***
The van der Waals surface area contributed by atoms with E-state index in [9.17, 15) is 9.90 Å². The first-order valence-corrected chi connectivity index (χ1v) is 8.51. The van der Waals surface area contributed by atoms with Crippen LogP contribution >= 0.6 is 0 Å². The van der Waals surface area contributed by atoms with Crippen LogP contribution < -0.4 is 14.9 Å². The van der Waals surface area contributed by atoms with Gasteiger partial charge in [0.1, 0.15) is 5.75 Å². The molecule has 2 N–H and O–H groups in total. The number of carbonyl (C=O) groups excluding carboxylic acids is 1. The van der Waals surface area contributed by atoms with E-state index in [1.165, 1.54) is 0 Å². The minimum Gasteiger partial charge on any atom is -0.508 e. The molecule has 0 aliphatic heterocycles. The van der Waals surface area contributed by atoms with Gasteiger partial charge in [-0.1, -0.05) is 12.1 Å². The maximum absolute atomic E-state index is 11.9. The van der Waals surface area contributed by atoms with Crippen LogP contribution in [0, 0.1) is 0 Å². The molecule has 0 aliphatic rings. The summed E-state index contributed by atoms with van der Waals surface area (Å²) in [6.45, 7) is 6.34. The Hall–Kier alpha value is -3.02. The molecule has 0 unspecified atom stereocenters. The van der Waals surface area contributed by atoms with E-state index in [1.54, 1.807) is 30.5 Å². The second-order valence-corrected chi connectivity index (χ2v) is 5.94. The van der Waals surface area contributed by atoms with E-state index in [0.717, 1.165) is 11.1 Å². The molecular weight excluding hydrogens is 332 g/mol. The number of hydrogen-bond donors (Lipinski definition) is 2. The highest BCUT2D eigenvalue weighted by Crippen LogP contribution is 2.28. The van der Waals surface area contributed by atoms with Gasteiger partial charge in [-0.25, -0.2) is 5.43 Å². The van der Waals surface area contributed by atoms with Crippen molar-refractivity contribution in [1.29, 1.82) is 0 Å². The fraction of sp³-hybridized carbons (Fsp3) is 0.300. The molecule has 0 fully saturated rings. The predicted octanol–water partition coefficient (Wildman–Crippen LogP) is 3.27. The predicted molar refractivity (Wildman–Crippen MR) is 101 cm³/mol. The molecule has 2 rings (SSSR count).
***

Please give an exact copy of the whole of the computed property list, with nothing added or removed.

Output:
The van der Waals surface area contributed by atoms with E-state index in [9.17, 15) is 9.90 Å². The first-order valence-corrected chi connectivity index (χ1v) is 8.51. The van der Waals surface area contributed by atoms with Crippen LogP contribution >= 0.6 is 0 Å². The van der Waals surface area contributed by atoms with Crippen LogP contribution < -0.4 is 14.9 Å². The van der Waals surface area contributed by atoms with Gasteiger partial charge in [0.1, 0.15) is 5.75 Å². The molecule has 2 N–H and O–H groups in total. The number of carbonyl (C=O) groups excluding carboxylic acids is 1. The van der Waals surface area contributed by atoms with E-state index in [1.165, 1.54) is 0 Å². The minimum Gasteiger partial charge on any atom is -0.508 e. The molecule has 0 aliphatic heterocycles. The van der Waals surface area contributed by atoms with Gasteiger partial charge in [-0.1, -0.05) is 12.1 Å². The maximum absolute atomic E-state index is 11.9. The van der Waals surface area contributed by atoms with Crippen LogP contribution in [0, 0.1) is 0 Å². The molecule has 0 aliphatic rings. The summed E-state index contributed by atoms with van der Waals surface area (Å²) in [6.45, 7) is 6.34. The Hall–Kier alpha value is -3.02. The molecule has 0 unspecified atom stereocenters. The van der Waals surface area contributed by atoms with E-state index in [1.54, 1.807) is 30.5 Å². The second-order valence-corrected chi connectivity index (χ2v) is 5.94. The van der Waals surface area contributed by atoms with E-state index in [0.717, 1.165) is 11.1 Å². The molecular weight excluding hydrogens is 332 g/mol. The number of hydrogen-bond donors (Lipinski definition) is 2. The highest BCUT2D eigenvalue weighted by Crippen LogP contribution is 2.28. The van der Waals surface area contributed by atoms with Gasteiger partial charge in [-0.25, -0.2) is 5.43 Å². The van der Waals surface area contributed by atoms with Crippen molar-refractivity contribution in [1.29, 1.82) is 0 Å². The fraction of sp³-hybridized carbons (Fsp3) is 0.300. The molecule has 0 fully saturated rings. The predicted octanol–water partition coefficient (Wildman–Crippen LogP) is 3.27. The predicted molar refractivity (Wildman–Crippen MR) is 101 cm³/mol. The molecule has 2 rings (SSSR count).